SAFE Act Threatens Equine Welfare

SAFE Act Would Prohibit Humane Horse Processing

The deceptively titled, animal rights driven Safeguard American Food Exports (SAFE) Act is legislation that would not only completely outlaw horse processing plants in the U.S., but also prohibit the shipping of American horses to be processed abroad. The SAFE Act is based on the entirely false but widely promoted assertion that American horse meat is unsafe for human consumption.

Animal Rights Groups Announce Growing Support for the SAFE Act

The SAFE Act has been introduced in every Congress since 2013, but made little progress, usually dying in committee. On February 4, 2019 the SAFE Act was again introduced to Congress 2019 as H.R.961, by Reps. Jan Schakowsky (D-IL) and Vern Buchanan (R-FL). On March 1, 2019, the bill was referred to the Subcommittee on Livestock and Foreign Agriculture by the Committee on Agriculture. Then, in early December, animal rights groups announced that 218 representatives—more than half of the House– have officially agreed to vote in favor of the SAFE Act should it come to the floor for a vote.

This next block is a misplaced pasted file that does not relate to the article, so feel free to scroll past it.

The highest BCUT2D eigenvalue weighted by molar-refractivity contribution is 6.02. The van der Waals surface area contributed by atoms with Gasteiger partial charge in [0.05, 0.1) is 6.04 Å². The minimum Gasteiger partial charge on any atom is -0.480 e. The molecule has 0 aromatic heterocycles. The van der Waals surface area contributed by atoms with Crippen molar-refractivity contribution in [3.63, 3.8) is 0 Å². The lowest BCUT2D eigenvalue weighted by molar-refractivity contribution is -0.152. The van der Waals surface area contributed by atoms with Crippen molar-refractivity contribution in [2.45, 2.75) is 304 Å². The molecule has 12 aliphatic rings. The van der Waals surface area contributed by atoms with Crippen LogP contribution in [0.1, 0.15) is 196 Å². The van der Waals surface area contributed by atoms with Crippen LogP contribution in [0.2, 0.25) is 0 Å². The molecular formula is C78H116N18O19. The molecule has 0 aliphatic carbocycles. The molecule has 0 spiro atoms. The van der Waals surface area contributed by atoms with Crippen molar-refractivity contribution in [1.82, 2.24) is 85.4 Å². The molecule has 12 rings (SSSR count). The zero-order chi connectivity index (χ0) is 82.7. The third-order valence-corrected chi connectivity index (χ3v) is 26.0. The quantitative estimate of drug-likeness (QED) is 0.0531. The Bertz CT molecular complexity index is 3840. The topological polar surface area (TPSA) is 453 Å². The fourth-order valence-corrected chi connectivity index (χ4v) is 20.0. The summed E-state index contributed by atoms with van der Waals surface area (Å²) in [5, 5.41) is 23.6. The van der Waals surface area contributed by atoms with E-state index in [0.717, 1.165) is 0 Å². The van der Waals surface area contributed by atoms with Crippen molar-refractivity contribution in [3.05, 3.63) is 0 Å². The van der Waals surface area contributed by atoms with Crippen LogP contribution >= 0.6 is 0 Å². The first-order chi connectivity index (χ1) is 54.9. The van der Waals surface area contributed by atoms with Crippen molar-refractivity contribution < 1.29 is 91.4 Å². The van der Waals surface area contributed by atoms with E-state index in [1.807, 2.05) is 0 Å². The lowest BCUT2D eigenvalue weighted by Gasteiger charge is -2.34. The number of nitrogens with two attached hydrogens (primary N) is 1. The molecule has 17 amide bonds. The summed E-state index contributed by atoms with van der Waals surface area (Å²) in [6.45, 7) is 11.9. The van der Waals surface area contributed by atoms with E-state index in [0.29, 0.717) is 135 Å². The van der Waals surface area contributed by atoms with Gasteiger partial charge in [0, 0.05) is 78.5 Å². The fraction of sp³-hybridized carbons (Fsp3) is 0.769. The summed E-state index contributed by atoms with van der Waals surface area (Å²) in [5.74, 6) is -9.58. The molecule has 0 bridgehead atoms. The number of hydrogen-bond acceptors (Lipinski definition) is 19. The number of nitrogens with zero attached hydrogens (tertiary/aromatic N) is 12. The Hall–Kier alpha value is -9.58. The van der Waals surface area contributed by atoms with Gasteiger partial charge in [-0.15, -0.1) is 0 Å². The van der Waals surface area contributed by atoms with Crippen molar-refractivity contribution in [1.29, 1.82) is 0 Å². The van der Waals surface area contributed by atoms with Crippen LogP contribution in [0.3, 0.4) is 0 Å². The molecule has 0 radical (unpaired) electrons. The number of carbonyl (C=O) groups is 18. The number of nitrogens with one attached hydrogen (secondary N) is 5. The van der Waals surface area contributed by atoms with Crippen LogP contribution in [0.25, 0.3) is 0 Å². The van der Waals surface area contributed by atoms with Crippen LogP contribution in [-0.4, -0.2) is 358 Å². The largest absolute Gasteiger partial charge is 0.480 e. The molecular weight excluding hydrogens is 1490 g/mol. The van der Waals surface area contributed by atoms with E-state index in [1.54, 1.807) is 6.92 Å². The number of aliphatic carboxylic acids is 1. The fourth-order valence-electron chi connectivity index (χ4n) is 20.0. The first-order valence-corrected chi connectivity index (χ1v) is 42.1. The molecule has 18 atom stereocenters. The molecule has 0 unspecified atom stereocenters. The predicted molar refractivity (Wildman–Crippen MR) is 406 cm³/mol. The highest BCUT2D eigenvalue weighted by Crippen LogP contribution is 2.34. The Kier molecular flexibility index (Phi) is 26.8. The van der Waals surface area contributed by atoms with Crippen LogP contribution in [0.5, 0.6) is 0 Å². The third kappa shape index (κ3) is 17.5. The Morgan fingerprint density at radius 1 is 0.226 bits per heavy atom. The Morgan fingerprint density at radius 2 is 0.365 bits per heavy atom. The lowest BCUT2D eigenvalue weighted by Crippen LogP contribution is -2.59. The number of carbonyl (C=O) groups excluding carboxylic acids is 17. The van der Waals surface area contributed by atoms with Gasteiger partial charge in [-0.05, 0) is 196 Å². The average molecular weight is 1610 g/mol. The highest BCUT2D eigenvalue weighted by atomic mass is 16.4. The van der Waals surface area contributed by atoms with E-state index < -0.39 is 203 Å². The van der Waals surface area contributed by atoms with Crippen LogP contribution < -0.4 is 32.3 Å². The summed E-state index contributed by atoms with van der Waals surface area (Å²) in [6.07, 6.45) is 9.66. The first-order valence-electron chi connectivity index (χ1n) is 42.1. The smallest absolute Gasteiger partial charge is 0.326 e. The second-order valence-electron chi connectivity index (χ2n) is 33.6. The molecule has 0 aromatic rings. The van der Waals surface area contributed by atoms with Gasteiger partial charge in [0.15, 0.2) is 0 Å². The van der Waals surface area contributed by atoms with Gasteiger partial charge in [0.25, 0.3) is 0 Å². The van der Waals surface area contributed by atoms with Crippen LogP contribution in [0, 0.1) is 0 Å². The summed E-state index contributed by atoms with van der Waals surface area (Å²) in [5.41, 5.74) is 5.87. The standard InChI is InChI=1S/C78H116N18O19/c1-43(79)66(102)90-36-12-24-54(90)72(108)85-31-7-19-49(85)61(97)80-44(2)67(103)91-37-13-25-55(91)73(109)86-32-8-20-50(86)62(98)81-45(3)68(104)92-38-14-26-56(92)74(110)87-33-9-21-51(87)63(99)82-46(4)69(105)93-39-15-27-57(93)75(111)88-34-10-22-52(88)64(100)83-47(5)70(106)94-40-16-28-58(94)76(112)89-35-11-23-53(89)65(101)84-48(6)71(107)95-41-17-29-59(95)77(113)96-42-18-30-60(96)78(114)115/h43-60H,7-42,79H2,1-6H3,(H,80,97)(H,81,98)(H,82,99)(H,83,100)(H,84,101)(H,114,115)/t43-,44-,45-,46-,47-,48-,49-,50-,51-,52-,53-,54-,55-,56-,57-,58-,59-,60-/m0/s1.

SAFE Supporters Purposely Mislead the Public

The animal rights movement has gained traction toward banning horse processing by relying on the general public’s well-meaning but romanticized and highly anthropomorphic view of the horse. Animal rights groups have purposely misled the public with the emotional and illogical stance that horses somehow cannot be humanely processed for consumption, even while other large livestock animals, including exotic animals such as bison and elk, can. In doing so they are ignoring the fact that horses have been humanely euthanized and processed for human consumption for thousands of years. They also ignore the fact that the penetrating captive bolt gun utilized in modern horse processing plants is deemed to be humane by the American Association of Equine Practitioners (AAEP) and the American Veterinary Medical Association (AVMA).

Closing of Domestic Plants Created Equine Welfare Crisis